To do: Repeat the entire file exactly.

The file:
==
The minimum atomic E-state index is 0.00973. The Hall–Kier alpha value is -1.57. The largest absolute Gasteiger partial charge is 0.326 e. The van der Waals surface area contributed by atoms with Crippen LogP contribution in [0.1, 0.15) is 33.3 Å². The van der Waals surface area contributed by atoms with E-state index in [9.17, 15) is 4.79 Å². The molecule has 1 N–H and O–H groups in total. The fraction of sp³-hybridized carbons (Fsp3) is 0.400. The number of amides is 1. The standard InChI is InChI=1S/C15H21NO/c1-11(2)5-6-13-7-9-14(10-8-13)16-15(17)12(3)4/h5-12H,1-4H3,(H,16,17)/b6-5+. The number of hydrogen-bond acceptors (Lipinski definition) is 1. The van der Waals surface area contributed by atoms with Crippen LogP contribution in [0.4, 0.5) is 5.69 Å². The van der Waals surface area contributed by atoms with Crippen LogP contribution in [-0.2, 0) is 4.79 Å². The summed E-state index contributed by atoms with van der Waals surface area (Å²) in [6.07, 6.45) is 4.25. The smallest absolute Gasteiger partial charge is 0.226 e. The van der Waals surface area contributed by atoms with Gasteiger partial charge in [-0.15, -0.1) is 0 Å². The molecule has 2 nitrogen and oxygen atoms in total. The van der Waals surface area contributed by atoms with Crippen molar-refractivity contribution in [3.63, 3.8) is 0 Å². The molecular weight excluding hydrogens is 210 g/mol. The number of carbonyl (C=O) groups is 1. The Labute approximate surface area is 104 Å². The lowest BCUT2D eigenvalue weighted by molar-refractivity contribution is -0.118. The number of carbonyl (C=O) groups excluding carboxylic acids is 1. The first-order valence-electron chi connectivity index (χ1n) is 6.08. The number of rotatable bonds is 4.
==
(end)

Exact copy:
The minimum atomic E-state index is 0.00973. The Hall–Kier alpha value is -1.57. The largest absolute Gasteiger partial charge is 0.326 e. The van der Waals surface area contributed by atoms with Crippen LogP contribution in [0.1, 0.15) is 33.3 Å². The van der Waals surface area contributed by atoms with E-state index in [9.17, 15) is 4.79 Å². The molecule has 1 N–H and O–H groups in total. The fraction of sp³-hybridized carbons (Fsp3) is 0.400. The number of amides is 1. The standard InChI is InChI=1S/C15H21NO/c1-11(2)5-6-13-7-9-14(10-8-13)16-15(17)12(3)4/h5-12H,1-4H3,(H,16,17)/b6-5+. The number of hydrogen-bond acceptors (Lipinski definition) is 1. The van der Waals surface area contributed by atoms with Crippen LogP contribution in [0.4, 0.5) is 5.69 Å². The van der Waals surface area contributed by atoms with Crippen LogP contribution in [-0.2, 0) is 4.79 Å². The summed E-state index contributed by atoms with van der Waals surface area (Å²) in [6.07, 6.45) is 4.25. The smallest absolute Gasteiger partial charge is 0.226 e. The van der Waals surface area contributed by atoms with Gasteiger partial charge in [-0.15, -0.1) is 0 Å². The molecule has 2 nitrogen and oxygen atoms in total. The van der Waals surface area contributed by atoms with Crippen molar-refractivity contribution in [3.63, 3.8) is 0 Å². The molecular weight excluding hydrogens is 210 g/mol. The number of carbonyl (C=O) groups is 1. The Labute approximate surface area is 104 Å². The lowest BCUT2D eigenvalue weighted by molar-refractivity contribution is -0.118. The number of carbonyl (C=O) groups excluding carboxylic acids is 1. The first-order valence-electron chi connectivity index (χ1n) is 6.08. The number of rotatable bonds is 4.